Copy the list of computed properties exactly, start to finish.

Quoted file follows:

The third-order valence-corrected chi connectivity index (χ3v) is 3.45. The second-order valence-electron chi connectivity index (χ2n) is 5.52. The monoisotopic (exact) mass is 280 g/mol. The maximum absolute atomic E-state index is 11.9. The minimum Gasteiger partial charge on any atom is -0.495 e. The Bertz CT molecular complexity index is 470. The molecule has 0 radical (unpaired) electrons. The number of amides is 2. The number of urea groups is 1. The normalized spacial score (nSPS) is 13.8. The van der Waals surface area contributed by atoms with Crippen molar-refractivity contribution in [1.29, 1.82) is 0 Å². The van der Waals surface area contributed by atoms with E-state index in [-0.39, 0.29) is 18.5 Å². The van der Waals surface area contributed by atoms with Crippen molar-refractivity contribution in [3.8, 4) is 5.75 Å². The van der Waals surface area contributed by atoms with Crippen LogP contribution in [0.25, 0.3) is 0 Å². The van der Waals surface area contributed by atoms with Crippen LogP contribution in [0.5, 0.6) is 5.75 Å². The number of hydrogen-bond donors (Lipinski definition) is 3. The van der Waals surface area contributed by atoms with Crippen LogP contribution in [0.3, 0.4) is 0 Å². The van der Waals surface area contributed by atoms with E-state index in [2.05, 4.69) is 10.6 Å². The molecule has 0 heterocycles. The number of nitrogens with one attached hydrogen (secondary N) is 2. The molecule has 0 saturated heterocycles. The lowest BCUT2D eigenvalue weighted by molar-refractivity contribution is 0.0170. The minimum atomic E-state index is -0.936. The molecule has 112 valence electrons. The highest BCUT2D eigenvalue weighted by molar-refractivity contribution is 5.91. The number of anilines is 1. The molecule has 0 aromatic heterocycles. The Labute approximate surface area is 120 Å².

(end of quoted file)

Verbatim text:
The third-order valence-corrected chi connectivity index (χ3v) is 3.45. The second-order valence-electron chi connectivity index (χ2n) is 5.52. The monoisotopic (exact) mass is 280 g/mol. The maximum absolute atomic E-state index is 11.9. The minimum Gasteiger partial charge on any atom is -0.495 e. The Bertz CT molecular complexity index is 470. The molecule has 0 radical (unpaired) electrons. The number of amides is 2. The number of urea groups is 1. The normalized spacial score (nSPS) is 13.8. The van der Waals surface area contributed by atoms with Crippen molar-refractivity contribution in [1.29, 1.82) is 0 Å². The van der Waals surface area contributed by atoms with E-state index in [-0.39, 0.29) is 18.5 Å². The van der Waals surface area contributed by atoms with Crippen molar-refractivity contribution in [3.8, 4) is 5.75 Å². The van der Waals surface area contributed by atoms with Crippen LogP contribution in [0.25, 0.3) is 0 Å². The van der Waals surface area contributed by atoms with Crippen LogP contribution in [0.5, 0.6) is 5.75 Å². The number of hydrogen-bond donors (Lipinski definition) is 3. The van der Waals surface area contributed by atoms with Crippen LogP contribution in [0.3, 0.4) is 0 Å². The van der Waals surface area contributed by atoms with E-state index in [2.05, 4.69) is 10.6 Å². The molecule has 0 heterocycles. The number of nitrogens with one attached hydrogen (secondary N) is 2. The molecule has 0 saturated heterocycles. The lowest BCUT2D eigenvalue weighted by molar-refractivity contribution is 0.0170. The minimum atomic E-state index is -0.936. The molecule has 112 valence electrons. The highest BCUT2D eigenvalue weighted by molar-refractivity contribution is 5.91. The number of anilines is 1. The molecule has 0 aromatic heterocycles. The Labute approximate surface area is 120 Å².